Ahead of our annual Awards ceremony on the 12th November, we have asked some previous winners to share with us the progress of their organisations since receiving their SEI Award. Anam Cara won a Social Entrepreneurs Ireland award in 2008. Since then, they have expanded their services and supported more than 6,250 bereaved parents. Here Sharon Vard, CEO of Anam Cara explains how far they have come and their plans for the future.
This year Anam Cara is commemorating 7 years since the launch of our national organisation. In that time we have supported more than 6,250 parents following the death of their son or daughter. We do this through both our online and face to face support services.
Anam Cara was very fortunate to receive an SEI award in 2008. This was instrumental in allowing us to expand the organisation from the initial meetings in Dublin and Cork to eight parent support groups throughout the four provinces.Today we have nine active groups, meeting monthly and co-facilitated by a bereavement support professional and a parent volunteer. Professionals were introduced into the meetings in 2012 and their presence helps ensure a safe and comfortable forum for parents who are often in an extremely vulnerable place.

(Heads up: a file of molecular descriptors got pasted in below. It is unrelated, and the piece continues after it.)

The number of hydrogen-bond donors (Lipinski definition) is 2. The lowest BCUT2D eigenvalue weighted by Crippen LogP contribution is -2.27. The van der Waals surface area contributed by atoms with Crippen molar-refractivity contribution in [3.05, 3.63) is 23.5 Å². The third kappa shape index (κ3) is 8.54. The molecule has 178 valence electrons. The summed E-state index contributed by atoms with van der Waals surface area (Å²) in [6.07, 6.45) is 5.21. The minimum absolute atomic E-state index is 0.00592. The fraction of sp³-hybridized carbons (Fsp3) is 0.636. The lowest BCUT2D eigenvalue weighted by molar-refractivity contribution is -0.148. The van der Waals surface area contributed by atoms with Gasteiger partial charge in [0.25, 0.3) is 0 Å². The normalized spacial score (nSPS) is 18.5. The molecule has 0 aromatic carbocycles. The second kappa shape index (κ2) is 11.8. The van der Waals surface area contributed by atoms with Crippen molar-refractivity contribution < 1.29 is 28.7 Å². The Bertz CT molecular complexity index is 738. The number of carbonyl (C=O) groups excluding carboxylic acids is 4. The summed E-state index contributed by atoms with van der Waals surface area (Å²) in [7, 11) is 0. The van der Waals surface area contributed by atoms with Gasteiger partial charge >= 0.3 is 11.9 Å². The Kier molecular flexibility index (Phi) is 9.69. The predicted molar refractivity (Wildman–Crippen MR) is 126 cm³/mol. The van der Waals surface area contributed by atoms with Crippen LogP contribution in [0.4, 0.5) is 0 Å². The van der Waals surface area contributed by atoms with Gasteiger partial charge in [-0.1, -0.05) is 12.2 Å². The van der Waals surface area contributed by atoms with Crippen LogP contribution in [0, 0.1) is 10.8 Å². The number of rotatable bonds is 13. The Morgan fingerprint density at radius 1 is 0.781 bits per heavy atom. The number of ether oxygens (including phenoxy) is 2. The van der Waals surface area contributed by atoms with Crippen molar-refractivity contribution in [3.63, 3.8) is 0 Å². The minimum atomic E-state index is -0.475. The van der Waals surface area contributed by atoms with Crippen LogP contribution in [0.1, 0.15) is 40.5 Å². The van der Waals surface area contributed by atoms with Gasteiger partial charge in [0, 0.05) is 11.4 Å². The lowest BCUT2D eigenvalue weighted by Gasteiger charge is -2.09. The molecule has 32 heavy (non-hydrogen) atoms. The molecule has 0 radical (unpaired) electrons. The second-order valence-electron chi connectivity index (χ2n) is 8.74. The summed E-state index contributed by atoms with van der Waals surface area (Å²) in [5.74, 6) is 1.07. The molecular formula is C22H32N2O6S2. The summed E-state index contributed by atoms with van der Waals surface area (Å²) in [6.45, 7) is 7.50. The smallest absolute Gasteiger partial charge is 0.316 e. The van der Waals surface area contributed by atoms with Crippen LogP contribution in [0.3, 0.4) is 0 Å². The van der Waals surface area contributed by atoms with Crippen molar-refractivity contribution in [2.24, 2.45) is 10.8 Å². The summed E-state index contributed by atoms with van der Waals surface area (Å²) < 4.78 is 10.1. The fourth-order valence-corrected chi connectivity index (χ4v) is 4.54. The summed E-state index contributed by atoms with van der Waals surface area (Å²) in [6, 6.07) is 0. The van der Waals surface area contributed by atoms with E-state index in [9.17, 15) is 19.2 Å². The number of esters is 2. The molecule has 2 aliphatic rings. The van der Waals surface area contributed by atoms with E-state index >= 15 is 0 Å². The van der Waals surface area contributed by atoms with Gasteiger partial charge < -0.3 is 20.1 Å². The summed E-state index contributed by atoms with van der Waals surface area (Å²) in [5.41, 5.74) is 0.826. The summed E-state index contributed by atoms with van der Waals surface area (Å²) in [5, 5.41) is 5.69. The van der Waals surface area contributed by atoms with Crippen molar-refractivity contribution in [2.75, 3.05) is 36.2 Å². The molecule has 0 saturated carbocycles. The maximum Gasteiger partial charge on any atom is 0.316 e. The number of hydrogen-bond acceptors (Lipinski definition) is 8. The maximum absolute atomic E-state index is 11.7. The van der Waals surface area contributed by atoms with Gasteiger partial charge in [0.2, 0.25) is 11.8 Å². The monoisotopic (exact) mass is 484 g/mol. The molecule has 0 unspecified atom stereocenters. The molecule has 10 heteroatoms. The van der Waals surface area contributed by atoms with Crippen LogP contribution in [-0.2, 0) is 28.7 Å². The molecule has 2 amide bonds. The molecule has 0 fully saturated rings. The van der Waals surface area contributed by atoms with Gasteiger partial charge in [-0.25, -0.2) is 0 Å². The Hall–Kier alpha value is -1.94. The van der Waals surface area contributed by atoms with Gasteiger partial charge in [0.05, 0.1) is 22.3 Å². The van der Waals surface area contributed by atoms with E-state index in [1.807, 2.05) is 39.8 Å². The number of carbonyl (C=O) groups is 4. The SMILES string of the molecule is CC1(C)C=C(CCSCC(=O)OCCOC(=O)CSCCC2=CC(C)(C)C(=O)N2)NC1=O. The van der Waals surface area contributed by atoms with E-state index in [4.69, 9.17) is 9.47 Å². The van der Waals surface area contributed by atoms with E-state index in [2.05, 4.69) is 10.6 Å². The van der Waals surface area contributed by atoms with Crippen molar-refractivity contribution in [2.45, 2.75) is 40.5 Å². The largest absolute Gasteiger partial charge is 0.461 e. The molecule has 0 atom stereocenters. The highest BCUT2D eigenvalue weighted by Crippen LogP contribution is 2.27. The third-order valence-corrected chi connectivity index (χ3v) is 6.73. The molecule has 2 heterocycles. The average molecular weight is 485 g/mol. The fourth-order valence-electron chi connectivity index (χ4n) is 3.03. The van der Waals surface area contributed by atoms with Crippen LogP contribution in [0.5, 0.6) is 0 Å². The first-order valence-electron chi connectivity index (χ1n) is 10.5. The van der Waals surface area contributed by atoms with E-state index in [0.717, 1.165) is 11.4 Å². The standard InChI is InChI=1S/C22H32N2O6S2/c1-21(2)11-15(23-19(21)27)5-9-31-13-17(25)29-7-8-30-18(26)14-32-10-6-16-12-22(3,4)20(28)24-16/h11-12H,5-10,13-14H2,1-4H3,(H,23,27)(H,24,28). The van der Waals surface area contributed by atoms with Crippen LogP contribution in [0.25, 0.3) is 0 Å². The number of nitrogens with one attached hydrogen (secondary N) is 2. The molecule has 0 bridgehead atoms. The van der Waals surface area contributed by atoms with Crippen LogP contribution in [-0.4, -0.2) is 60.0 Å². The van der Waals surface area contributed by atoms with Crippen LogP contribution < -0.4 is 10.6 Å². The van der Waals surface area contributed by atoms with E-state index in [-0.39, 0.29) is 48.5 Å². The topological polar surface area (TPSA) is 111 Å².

As well as our peer support meetings, Anam Cara also hosts Bereavement Information evenings andfamily remembrance and social events. Our website provides private online forums for both bereaved parents and adult siblings, as well as links to information and other resources in the community. We receive no state funding and rely on grants and donations to fund our services, all of which are offered free of charge.
“ You think you are the only person in the world feeling the loneliness and fear and pain. Then you find out you are not, and while they can’t take the pain away, it does lift the isolation.”
-Bereaved Mum, Dublin
The last year or so has seen Anam Cara move into new territory. We are proud to have co-founded the Family Bereavement Network in Europe, which brings together organisations across ten European countries. The network’s focus is to ensure the sharing of research, information and best practices across similar organisations in Europe, as well as advocacy at EU level for statutory leave for bereaved employees.
Bereaved parents are under financial pressure to return to work. Employers are under pressure to have a productive and efficient work force. Colleagues often feel awkward around the return of a co-worker to the work place who has experienced the death of a child, not knowing what to say or do, or how best to support them.
Recognising the dilemmas of these groups, in 2014 Anam Cara conducted a survey among parents in the Anam Cara Network on what helped/did not help them. The result is what we believe to be a unique and essential booklet: “Guidelines for Employers of Bereaved Parents”. It will be launched in November 2014 and distributed to employers throughout the country.
Every year some 2,500 families in Ireland experience the death of a child. The grieving process can last far longer than society realises. Anam Cara envisions that “every family throughout Ireland will have the relevant support services they need following the death of their child.”